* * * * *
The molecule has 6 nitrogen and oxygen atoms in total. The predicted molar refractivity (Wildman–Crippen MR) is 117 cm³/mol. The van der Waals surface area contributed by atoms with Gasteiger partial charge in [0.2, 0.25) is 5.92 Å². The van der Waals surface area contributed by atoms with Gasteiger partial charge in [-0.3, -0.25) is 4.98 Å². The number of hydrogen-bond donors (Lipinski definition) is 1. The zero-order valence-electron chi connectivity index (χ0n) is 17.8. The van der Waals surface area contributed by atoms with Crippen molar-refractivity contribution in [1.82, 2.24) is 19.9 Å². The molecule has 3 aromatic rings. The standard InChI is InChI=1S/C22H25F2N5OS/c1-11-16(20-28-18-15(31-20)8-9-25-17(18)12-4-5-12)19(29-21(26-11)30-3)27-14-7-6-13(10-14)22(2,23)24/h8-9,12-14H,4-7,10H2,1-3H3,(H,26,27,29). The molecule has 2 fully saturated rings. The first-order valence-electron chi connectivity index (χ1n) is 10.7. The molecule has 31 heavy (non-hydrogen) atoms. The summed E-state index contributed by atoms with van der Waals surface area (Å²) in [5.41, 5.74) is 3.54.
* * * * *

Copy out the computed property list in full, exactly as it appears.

The molecule has 6 nitrogen and oxygen atoms in total. The predicted molar refractivity (Wildman–Crippen MR) is 117 cm³/mol. The van der Waals surface area contributed by atoms with Gasteiger partial charge in [0.2, 0.25) is 5.92 Å². The van der Waals surface area contributed by atoms with Gasteiger partial charge in [-0.3, -0.25) is 4.98 Å². The number of hydrogen-bond donors (Lipinski definition) is 1. The zero-order valence-electron chi connectivity index (χ0n) is 17.8. The van der Waals surface area contributed by atoms with Crippen molar-refractivity contribution in [1.82, 2.24) is 19.9 Å². The molecule has 3 aromatic rings. The standard InChI is InChI=1S/C22H25F2N5OS/c1-11-16(20-28-18-15(31-20)8-9-25-17(18)12-4-5-12)19(29-21(26-11)30-3)27-14-7-6-13(10-14)22(2,23)24/h8-9,12-14H,4-7,10H2,1-3H3,(H,26,27,29). The molecule has 2 fully saturated rings. The first-order valence-electron chi connectivity index (χ1n) is 10.7. The molecule has 31 heavy (non-hydrogen) atoms. The summed E-state index contributed by atoms with van der Waals surface area (Å²) in [5.41, 5.74) is 3.54.